The sights, smells and movements of early morning Cusco make for a heady experience.This is such a fascinating country. Riding for two days in the Andes before being immersed in the local hubbub of bus, taxi and train travel to Machu Picchu, not to mention the rapturous effects of the ruins is enough to put anyone in an altered state of mind. Flowing through this surreal and beautiful landscape like the water of a mountain stream I can’t help but feel a strong connection with my fellow riders and the surrounding environment . I consider myself very privileged. The people that we pass are going about their ordinary routines. This is their day-to-day life. I have no idea if their lives are difficult or easy, or really no different from my own. Without speaking their language and knowing little about them, I still feel a sense of connection and affection for them as I pass them along the road. I’m particularly impressed by the gentle Quechuans. Even blowing along at speed on a motorcycle, there is so much to observe; their obvious familial connections, their beautiful attire and the utter simplicity of their life style. They appear to be in such harmony with the cycles of life as you see the generations together – the elderly, the young adults and the children. I witness this over and over as we pass through the country.
While passing through remote towns our contributor caught glimpses of locals in their daily routine.
The beautiful llamas and alpacas we encounter are another item of fascination. When they block our progress it’s an amusing treat just to get close to them. There is much time for thought as we make our way toward Arequipa. We are taking this trip ostensibly “to raise awareness of the children of Hogar Belen.” That certainly sounds good. Frankly, I just wanted a chance to come ride in Peru. The fact that it was in some way supposed to help someone else either directly or indirectly was just icing on the cake. I knew that we intended to write articles and tell others of our trip. I also knew that Neale intended to come back the next year and shoot for television. That sounded good. We really couldn’t be certain as to how all of this was going to raise anyone else’s awareness, but I was certain that this experience was raising my awareness.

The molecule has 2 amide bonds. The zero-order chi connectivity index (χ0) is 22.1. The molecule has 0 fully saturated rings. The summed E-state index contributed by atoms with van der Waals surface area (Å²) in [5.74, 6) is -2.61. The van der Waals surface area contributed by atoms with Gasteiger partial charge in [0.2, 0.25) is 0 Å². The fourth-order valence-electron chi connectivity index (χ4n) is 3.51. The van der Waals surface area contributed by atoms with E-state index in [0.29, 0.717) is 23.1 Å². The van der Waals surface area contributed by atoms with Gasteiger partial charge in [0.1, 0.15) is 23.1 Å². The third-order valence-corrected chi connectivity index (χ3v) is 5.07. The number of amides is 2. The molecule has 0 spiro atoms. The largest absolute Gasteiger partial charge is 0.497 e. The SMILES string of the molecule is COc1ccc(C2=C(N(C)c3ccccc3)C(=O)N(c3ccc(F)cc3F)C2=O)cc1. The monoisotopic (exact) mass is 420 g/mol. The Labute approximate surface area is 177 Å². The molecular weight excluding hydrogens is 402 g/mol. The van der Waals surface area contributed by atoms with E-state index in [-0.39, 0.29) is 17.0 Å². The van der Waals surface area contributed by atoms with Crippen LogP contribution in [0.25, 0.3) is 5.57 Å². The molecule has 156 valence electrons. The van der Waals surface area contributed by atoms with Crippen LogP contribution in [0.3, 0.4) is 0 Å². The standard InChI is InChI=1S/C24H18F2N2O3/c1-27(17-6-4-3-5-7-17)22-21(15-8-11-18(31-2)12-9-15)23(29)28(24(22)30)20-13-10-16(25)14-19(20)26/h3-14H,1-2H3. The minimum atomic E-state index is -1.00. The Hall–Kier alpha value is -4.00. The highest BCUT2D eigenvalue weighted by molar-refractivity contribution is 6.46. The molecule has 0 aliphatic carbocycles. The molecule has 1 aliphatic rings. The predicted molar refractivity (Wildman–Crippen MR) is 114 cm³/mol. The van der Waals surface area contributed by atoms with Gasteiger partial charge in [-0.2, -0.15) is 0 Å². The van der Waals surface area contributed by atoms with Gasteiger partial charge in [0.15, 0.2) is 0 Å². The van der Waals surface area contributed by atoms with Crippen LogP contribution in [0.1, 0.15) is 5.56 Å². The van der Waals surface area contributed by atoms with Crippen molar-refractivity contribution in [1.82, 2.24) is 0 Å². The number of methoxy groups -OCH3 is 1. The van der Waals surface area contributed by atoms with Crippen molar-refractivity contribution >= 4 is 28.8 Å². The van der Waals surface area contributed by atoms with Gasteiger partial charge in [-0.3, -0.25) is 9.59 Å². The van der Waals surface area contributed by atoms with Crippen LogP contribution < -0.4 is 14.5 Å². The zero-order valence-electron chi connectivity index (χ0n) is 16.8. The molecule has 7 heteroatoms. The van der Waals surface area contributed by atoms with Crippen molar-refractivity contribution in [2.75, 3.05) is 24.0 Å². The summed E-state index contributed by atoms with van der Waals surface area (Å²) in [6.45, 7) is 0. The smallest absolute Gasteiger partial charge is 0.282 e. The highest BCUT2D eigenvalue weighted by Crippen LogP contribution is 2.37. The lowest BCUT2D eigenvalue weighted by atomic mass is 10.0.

The Peruvian Altiplano is a strange and other-worldly place. It is the high plane where the Andes are at their widest. I had to continually remind myself that we were at an extraordinarily high altitude. I never really experienced any bad altitude sickness but I have to admit that I was feeling a little out of it later in the afternoon when I found myself getting bad chills and needed to ride for a while in the truck while either Brad or Neale took my bike. Once in the warmth of the cab, I dozed off right away. I remember opening my eyes briefly to discover that we were passing a truck. That was fine, but the fact that we weren’t quite past and were alarmingly close to meeting an oncoming vehicle compelled me to quickly close my eyes again.